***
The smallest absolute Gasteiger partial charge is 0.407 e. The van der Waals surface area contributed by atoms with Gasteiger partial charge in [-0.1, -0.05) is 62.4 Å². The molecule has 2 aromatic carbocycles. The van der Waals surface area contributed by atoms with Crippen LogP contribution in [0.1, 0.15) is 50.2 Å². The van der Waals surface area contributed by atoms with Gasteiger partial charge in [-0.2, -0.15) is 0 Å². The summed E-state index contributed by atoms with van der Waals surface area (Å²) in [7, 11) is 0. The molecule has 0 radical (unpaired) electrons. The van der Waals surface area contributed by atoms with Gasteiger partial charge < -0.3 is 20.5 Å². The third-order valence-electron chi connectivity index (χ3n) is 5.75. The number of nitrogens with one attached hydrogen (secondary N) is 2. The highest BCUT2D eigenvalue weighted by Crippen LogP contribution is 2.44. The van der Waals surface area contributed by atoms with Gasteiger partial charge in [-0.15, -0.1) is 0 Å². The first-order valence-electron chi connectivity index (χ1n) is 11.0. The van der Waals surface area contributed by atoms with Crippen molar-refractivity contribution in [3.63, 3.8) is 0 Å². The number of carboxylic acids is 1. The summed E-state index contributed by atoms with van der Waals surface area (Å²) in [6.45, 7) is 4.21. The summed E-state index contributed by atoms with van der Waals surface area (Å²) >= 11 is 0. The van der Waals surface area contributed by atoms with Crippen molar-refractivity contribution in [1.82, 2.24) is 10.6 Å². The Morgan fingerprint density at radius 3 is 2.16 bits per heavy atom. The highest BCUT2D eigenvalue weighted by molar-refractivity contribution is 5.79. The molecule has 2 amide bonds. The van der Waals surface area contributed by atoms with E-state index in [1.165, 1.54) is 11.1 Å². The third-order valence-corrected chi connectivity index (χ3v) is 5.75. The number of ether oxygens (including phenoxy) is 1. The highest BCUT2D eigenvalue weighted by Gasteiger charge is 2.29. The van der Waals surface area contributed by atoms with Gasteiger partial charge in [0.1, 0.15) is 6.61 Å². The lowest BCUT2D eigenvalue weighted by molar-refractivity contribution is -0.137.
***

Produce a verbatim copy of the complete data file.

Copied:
The smallest absolute Gasteiger partial charge is 0.407 e. The van der Waals surface area contributed by atoms with Gasteiger partial charge in [-0.1, -0.05) is 62.4 Å². The molecule has 2 aromatic carbocycles. The van der Waals surface area contributed by atoms with Crippen LogP contribution in [0.1, 0.15) is 50.2 Å². The van der Waals surface area contributed by atoms with Gasteiger partial charge in [-0.2, -0.15) is 0 Å². The summed E-state index contributed by atoms with van der Waals surface area (Å²) in [7, 11) is 0. The molecule has 0 radical (unpaired) electrons. The van der Waals surface area contributed by atoms with Gasteiger partial charge < -0.3 is 20.5 Å². The third-order valence-electron chi connectivity index (χ3n) is 5.75. The number of nitrogens with one attached hydrogen (secondary N) is 2. The highest BCUT2D eigenvalue weighted by Crippen LogP contribution is 2.44. The van der Waals surface area contributed by atoms with Gasteiger partial charge in [-0.15, -0.1) is 0 Å². The first-order valence-electron chi connectivity index (χ1n) is 11.0. The van der Waals surface area contributed by atoms with Crippen molar-refractivity contribution in [3.63, 3.8) is 0 Å². The number of carboxylic acids is 1. The summed E-state index contributed by atoms with van der Waals surface area (Å²) in [6.45, 7) is 4.21. The summed E-state index contributed by atoms with van der Waals surface area (Å²) >= 11 is 0. The van der Waals surface area contributed by atoms with Crippen molar-refractivity contribution in [1.82, 2.24) is 10.6 Å². The Morgan fingerprint density at radius 3 is 2.16 bits per heavy atom. The highest BCUT2D eigenvalue weighted by molar-refractivity contribution is 5.79. The molecule has 2 amide bonds. The van der Waals surface area contributed by atoms with E-state index in [1.165, 1.54) is 11.1 Å². The third-order valence-corrected chi connectivity index (χ3v) is 5.75. The number of ether oxygens (including phenoxy) is 1. The highest BCUT2D eigenvalue weighted by Gasteiger charge is 2.29. The van der Waals surface area contributed by atoms with Gasteiger partial charge in [0.1, 0.15) is 6.61 Å². The lowest BCUT2D eigenvalue weighted by molar-refractivity contribution is -0.137.